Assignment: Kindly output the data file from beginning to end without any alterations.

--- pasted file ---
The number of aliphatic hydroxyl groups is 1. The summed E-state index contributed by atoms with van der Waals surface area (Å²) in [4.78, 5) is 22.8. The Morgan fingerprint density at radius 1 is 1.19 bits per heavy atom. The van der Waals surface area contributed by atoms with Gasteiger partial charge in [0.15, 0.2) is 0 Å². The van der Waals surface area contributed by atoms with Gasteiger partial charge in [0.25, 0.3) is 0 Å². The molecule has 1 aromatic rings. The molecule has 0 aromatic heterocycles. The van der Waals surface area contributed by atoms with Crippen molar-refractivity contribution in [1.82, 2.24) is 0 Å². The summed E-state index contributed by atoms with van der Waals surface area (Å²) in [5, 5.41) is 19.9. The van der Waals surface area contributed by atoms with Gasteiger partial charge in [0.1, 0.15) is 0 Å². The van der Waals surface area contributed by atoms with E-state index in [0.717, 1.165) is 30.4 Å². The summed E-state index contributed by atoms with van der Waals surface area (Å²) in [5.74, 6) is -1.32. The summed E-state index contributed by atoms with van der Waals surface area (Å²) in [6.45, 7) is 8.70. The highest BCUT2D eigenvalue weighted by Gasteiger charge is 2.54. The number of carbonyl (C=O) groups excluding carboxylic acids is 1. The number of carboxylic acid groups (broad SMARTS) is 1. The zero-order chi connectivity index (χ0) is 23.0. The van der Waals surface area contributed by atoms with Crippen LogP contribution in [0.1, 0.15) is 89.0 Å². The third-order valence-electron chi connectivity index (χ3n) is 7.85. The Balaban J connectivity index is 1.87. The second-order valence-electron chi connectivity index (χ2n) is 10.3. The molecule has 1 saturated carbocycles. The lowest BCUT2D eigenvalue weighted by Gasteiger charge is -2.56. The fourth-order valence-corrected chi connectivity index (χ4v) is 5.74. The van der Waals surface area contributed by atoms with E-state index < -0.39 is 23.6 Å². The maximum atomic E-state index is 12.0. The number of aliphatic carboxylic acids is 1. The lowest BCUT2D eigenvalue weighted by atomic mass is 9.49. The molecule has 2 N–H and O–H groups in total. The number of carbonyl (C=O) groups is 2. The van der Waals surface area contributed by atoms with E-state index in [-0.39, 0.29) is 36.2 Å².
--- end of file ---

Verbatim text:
The number of aliphatic hydroxyl groups is 1. The summed E-state index contributed by atoms with van der Waals surface area (Å²) in [4.78, 5) is 22.8. The Morgan fingerprint density at radius 1 is 1.19 bits per heavy atom. The van der Waals surface area contributed by atoms with Gasteiger partial charge in [0.15, 0.2) is 0 Å². The van der Waals surface area contributed by atoms with Gasteiger partial charge in [0.25, 0.3) is 0 Å². The molecule has 1 aromatic rings. The molecule has 0 aromatic heterocycles. The van der Waals surface area contributed by atoms with Crippen molar-refractivity contribution in [1.82, 2.24) is 0 Å². The summed E-state index contributed by atoms with van der Waals surface area (Å²) in [5, 5.41) is 19.9. The van der Waals surface area contributed by atoms with Gasteiger partial charge in [0.1, 0.15) is 0 Å². The van der Waals surface area contributed by atoms with E-state index in [0.717, 1.165) is 30.4 Å². The summed E-state index contributed by atoms with van der Waals surface area (Å²) in [5.74, 6) is -1.32. The summed E-state index contributed by atoms with van der Waals surface area (Å²) in [6.45, 7) is 8.70. The highest BCUT2D eigenvalue weighted by Gasteiger charge is 2.54. The number of carbonyl (C=O) groups excluding carboxylic acids is 1. The number of carboxylic acid groups (broad SMARTS) is 1. The zero-order chi connectivity index (χ0) is 23.0. The van der Waals surface area contributed by atoms with Crippen LogP contribution in [0.1, 0.15) is 89.0 Å². The third-order valence-electron chi connectivity index (χ3n) is 7.85. The Balaban J connectivity index is 1.87. The second-order valence-electron chi connectivity index (χ2n) is 10.3. The molecule has 1 saturated carbocycles. The lowest BCUT2D eigenvalue weighted by Gasteiger charge is -2.56. The fourth-order valence-corrected chi connectivity index (χ4v) is 5.74. The van der Waals surface area contributed by atoms with E-state index < -0.39 is 23.6 Å². The maximum atomic E-state index is 12.0. The number of aliphatic carboxylic acids is 1. The lowest BCUT2D eigenvalue weighted by atomic mass is 9.49. The molecule has 2 N–H and O–H groups in total. The number of carbonyl (C=O) groups is 2. The van der Waals surface area contributed by atoms with E-state index in [-0.39, 0.29) is 36.2 Å².